Many of my students are looking ahead to the fall when they will begin college.
In anticipation of losing many of the built-in routines of home and high school, they are thinking about how to organize their lives away from home. This series of posts aims to inform graduating seniors of some of the systems I’ve found that help to organize and manage a busy life. College can be overwhelming; why not set the transition up to be as easy as possible?
However, these ideas can apply to anyone:
- All students trying to juggle classes, assignments, sports, work, and the rest of life.
- Busy parents trying to keep track of everything going on in the family.
- Teachers hoping to get a handle on the madness of time management while buried in teacher work.
- Recent graduates trying to organize their lives after losing the support and structure of school.
- Anyone, really, who wants to be more organized and to feel that they have a better handle on their time and their happiness.
Why are systems important?
Systems are your fall-back behaviors. They are the habits and techniques that you can default to so that you can still get things done even when you’re overwhelmed. Knowing that you’re organized and that you can find your next step makes taking that next step much less draining. Knowing how to find what you need quickly means that you’ll spend less time searching and more time doing. Having systems means that you don’t have to think as hard about what to do with each piece of information that comes your way.
Many of the products I’ll be focused on are in the Google ecosystem (GMail, GCal, GDrive). There are a few reasons for this bias. First, Google is ubiquitous, cloud-based, and basically always available so long as you have internet – you won’t have to worry about losing data or not being able to access it. They’ve been around for long enough to have set up their own good systems: the services are well-integrated, have good security (if you opt-in), and play well with lots of other applications. Most of Google’s services are searchable – you’ll be able to find that email from 3 years ago, you’ll be able to figure out when and where you last got your oil changed, and, generally, you will have a record of the documents you created and ideas you communicated online. Will the systems I’m talking about work with non-Google providers? Sure, but I’m not convinced that they will necessarily work as smoothly and consistently.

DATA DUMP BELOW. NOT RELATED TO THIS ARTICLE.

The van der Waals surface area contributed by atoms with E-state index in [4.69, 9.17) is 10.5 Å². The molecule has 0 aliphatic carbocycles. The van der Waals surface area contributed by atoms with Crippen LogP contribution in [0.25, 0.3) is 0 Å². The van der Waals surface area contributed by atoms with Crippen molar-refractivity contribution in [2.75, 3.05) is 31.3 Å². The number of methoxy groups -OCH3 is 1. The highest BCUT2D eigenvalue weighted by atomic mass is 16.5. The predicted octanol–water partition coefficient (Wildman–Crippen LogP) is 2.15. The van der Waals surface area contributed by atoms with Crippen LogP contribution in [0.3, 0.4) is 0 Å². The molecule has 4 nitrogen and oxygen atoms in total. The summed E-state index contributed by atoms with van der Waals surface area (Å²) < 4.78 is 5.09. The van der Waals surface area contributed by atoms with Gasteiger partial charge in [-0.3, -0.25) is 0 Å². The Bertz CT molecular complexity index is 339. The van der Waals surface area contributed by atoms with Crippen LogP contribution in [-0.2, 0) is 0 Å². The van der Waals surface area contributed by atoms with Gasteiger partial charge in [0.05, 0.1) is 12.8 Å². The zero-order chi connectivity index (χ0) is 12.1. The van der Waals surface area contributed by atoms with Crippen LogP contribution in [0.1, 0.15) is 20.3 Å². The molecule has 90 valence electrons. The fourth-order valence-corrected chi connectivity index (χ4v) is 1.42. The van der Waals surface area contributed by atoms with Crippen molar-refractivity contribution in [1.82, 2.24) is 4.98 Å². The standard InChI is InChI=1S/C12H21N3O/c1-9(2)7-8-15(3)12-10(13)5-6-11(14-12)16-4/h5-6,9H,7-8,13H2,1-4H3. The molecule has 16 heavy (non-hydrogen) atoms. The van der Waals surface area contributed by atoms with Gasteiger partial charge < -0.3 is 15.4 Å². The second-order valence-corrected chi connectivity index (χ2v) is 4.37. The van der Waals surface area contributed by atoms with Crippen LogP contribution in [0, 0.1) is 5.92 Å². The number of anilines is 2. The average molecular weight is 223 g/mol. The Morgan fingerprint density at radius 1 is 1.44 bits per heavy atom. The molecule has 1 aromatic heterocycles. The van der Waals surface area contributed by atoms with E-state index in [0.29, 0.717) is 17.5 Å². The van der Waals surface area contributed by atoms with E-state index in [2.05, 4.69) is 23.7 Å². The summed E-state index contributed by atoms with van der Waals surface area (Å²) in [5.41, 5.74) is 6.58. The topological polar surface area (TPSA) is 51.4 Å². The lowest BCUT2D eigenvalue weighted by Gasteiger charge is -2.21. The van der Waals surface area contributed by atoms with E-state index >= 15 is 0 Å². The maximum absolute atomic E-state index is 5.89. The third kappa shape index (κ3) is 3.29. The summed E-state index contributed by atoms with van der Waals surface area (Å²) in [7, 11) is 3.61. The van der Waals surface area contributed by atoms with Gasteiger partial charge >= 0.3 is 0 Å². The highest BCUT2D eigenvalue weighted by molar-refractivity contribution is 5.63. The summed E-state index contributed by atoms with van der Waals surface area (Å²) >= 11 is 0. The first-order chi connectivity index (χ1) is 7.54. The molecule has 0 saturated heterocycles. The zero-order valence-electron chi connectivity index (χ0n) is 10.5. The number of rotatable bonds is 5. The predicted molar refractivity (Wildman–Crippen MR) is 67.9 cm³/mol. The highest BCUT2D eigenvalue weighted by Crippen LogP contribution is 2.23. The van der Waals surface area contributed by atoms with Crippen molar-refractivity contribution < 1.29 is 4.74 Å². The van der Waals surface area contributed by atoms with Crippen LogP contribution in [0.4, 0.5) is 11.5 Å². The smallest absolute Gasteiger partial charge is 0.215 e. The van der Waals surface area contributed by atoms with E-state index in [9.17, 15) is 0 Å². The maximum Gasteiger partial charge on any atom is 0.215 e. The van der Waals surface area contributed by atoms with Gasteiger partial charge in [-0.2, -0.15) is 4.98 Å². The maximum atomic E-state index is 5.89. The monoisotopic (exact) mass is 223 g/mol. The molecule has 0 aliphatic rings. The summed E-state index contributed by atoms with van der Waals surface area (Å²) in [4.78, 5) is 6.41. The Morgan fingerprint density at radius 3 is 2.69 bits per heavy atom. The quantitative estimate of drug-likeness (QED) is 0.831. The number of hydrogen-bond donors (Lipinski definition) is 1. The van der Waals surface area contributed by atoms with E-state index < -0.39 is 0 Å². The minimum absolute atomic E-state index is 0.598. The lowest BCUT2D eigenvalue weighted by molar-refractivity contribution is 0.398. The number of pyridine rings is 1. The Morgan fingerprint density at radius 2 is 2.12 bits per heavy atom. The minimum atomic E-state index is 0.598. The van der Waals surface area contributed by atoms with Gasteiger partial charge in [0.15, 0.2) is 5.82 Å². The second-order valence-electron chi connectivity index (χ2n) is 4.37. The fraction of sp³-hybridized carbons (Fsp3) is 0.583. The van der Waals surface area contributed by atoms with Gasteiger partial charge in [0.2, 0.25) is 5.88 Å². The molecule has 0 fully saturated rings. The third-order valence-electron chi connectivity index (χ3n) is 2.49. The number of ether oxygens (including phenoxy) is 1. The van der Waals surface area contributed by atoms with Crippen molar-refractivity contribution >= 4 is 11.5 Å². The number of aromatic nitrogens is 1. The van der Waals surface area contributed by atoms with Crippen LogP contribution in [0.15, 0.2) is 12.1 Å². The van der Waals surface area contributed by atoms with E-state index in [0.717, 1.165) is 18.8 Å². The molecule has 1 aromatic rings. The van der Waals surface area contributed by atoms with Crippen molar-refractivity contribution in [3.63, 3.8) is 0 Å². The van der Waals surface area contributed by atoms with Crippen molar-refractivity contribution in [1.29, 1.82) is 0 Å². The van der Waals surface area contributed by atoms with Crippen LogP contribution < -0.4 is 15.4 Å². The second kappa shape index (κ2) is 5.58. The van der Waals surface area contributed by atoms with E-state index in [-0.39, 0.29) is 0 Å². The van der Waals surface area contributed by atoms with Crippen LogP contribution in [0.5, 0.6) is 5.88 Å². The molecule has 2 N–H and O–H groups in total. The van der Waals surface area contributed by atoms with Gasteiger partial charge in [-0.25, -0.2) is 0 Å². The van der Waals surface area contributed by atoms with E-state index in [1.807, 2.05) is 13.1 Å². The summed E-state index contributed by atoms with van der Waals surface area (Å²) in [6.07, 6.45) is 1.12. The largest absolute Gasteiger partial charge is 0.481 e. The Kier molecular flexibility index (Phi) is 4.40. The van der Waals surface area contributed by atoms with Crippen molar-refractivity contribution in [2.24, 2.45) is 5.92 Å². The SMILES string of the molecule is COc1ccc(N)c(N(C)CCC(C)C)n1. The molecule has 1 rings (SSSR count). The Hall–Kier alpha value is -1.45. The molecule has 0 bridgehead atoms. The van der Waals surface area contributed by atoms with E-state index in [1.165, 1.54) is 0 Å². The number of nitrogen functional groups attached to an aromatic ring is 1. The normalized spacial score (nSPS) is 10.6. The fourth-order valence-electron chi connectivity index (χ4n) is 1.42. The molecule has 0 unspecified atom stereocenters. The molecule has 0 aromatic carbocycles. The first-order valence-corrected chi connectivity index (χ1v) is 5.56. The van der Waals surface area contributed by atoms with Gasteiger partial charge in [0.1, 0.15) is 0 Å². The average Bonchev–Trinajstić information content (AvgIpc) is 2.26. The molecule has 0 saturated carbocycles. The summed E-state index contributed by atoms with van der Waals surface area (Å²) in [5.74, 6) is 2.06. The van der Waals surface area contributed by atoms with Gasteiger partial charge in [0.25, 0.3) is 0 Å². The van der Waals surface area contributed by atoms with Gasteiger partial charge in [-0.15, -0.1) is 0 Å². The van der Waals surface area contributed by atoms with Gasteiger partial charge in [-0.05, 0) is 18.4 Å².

My plan for this series is to focus each post on one system.
Systems I plan to cover include:
- Email (GMail)
- Digital Calendar
- Digital Document Creation and Storage
- To-Do Lists and finding a system that works for you
- Note-keeping, for the ideas you have when you’re in the middle of something else
- Ways to improve sleep
- Ideas to improve mornings
- Techniques for tending to mental wellbeing
I anticipate publishing a new post in the College Prep series each Wednesday until I run out of ideas.
Your homework in the meantime:
If you don’t yet have a Google account, think about what names you might choose. Keep in mind – you want the username you select to be one you’ll happily use for a very long time with a wide variety of people: your friends this year, with colleagues in five years, employees in 15 years, and to invite people to your 60th birthday party down the line. Also remember that a lot of usernames have already been claimed, so include plenty of alternatives on your list of possible usernames.
I’m so excited about this series! I woke up at 4am with my mind buzzing with ideas about systems to share with you. Are there any other systems or ideas you recommend that I look into? I’d love to know what you think in the comments below!
All posts in the College Prep series will appear at this link (as soon as they’re published).